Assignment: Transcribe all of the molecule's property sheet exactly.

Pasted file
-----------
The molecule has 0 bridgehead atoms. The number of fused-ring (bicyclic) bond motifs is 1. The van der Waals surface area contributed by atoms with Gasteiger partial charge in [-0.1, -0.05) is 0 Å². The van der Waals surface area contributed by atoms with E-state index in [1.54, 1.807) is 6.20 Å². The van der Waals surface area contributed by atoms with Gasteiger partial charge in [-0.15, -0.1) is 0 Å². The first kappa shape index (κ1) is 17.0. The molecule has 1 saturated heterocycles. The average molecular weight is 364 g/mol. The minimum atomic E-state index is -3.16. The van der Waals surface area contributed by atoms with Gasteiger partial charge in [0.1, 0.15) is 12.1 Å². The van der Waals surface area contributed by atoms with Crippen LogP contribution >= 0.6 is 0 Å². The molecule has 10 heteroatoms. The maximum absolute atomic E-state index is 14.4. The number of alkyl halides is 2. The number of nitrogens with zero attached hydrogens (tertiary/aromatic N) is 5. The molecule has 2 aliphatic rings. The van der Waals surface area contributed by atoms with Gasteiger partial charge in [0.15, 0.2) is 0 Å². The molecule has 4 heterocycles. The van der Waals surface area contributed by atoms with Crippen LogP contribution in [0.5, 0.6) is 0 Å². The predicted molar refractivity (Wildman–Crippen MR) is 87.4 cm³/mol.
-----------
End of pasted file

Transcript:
The molecule has 0 bridgehead atoms. The number of fused-ring (bicyclic) bond motifs is 1. The van der Waals surface area contributed by atoms with Gasteiger partial charge in [-0.1, -0.05) is 0 Å². The van der Waals surface area contributed by atoms with E-state index in [1.54, 1.807) is 6.20 Å². The van der Waals surface area contributed by atoms with Gasteiger partial charge in [-0.15, -0.1) is 0 Å². The first kappa shape index (κ1) is 17.0. The molecule has 1 saturated heterocycles. The average molecular weight is 364 g/mol. The minimum atomic E-state index is -3.16. The van der Waals surface area contributed by atoms with Gasteiger partial charge in [0.1, 0.15) is 12.1 Å². The van der Waals surface area contributed by atoms with Crippen LogP contribution >= 0.6 is 0 Å². The molecule has 10 heteroatoms. The maximum absolute atomic E-state index is 14.4. The number of alkyl halides is 2. The number of nitrogens with zero attached hydrogens (tertiary/aromatic N) is 5. The molecule has 2 aliphatic rings. The van der Waals surface area contributed by atoms with Gasteiger partial charge in [0.15, 0.2) is 0 Å². The molecule has 4 heterocycles. The van der Waals surface area contributed by atoms with Crippen LogP contribution in [0.5, 0.6) is 0 Å². The predicted molar refractivity (Wildman–Crippen MR) is 87.4 cm³/mol.